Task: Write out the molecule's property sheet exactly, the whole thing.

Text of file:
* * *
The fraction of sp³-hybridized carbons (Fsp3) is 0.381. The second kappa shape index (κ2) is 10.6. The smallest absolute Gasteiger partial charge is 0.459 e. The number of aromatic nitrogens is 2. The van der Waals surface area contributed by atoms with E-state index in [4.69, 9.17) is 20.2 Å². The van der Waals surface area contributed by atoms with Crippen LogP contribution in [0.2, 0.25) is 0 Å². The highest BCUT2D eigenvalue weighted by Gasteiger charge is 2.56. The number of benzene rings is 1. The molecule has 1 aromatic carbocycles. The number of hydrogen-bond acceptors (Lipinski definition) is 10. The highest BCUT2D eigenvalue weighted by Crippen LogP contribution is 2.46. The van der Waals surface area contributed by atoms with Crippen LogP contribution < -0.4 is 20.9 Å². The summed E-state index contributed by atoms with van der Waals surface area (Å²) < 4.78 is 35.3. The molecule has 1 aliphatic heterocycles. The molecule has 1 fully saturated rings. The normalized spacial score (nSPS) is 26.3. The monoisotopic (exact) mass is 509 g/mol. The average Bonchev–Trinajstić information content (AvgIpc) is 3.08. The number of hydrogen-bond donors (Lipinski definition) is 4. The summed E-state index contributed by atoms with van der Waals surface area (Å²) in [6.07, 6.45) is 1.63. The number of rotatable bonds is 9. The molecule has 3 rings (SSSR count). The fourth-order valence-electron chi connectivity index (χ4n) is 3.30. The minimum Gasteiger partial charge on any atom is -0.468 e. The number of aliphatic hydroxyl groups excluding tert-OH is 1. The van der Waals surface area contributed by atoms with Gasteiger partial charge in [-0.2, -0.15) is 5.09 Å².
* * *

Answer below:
The fraction of sp³-hybridized carbons (Fsp3) is 0.381. The second kappa shape index (κ2) is 10.6. The smallest absolute Gasteiger partial charge is 0.459 e. The number of aromatic nitrogens is 2. The van der Waals surface area contributed by atoms with E-state index in [4.69, 9.17) is 20.2 Å². The van der Waals surface area contributed by atoms with Crippen LogP contribution in [0.2, 0.25) is 0 Å². The highest BCUT2D eigenvalue weighted by Gasteiger charge is 2.56. The number of benzene rings is 1. The molecule has 1 aromatic carbocycles. The number of hydrogen-bond acceptors (Lipinski definition) is 10. The highest BCUT2D eigenvalue weighted by Crippen LogP contribution is 2.46. The van der Waals surface area contributed by atoms with Crippen LogP contribution < -0.4 is 20.9 Å². The summed E-state index contributed by atoms with van der Waals surface area (Å²) < 4.78 is 35.3. The molecule has 1 aliphatic heterocycles. The molecule has 1 fully saturated rings. The normalized spacial score (nSPS) is 26.3. The monoisotopic (exact) mass is 509 g/mol. The average Bonchev–Trinajstić information content (AvgIpc) is 3.08. The number of hydrogen-bond donors (Lipinski definition) is 4. The summed E-state index contributed by atoms with van der Waals surface area (Å²) in [6.07, 6.45) is 1.63. The number of rotatable bonds is 9. The molecule has 3 rings (SSSR count). The fourth-order valence-electron chi connectivity index (χ4n) is 3.30. The minimum Gasteiger partial charge on any atom is -0.468 e. The number of aliphatic hydroxyl groups excluding tert-OH is 1. The van der Waals surface area contributed by atoms with Gasteiger partial charge in [-0.2, -0.15) is 5.09 Å².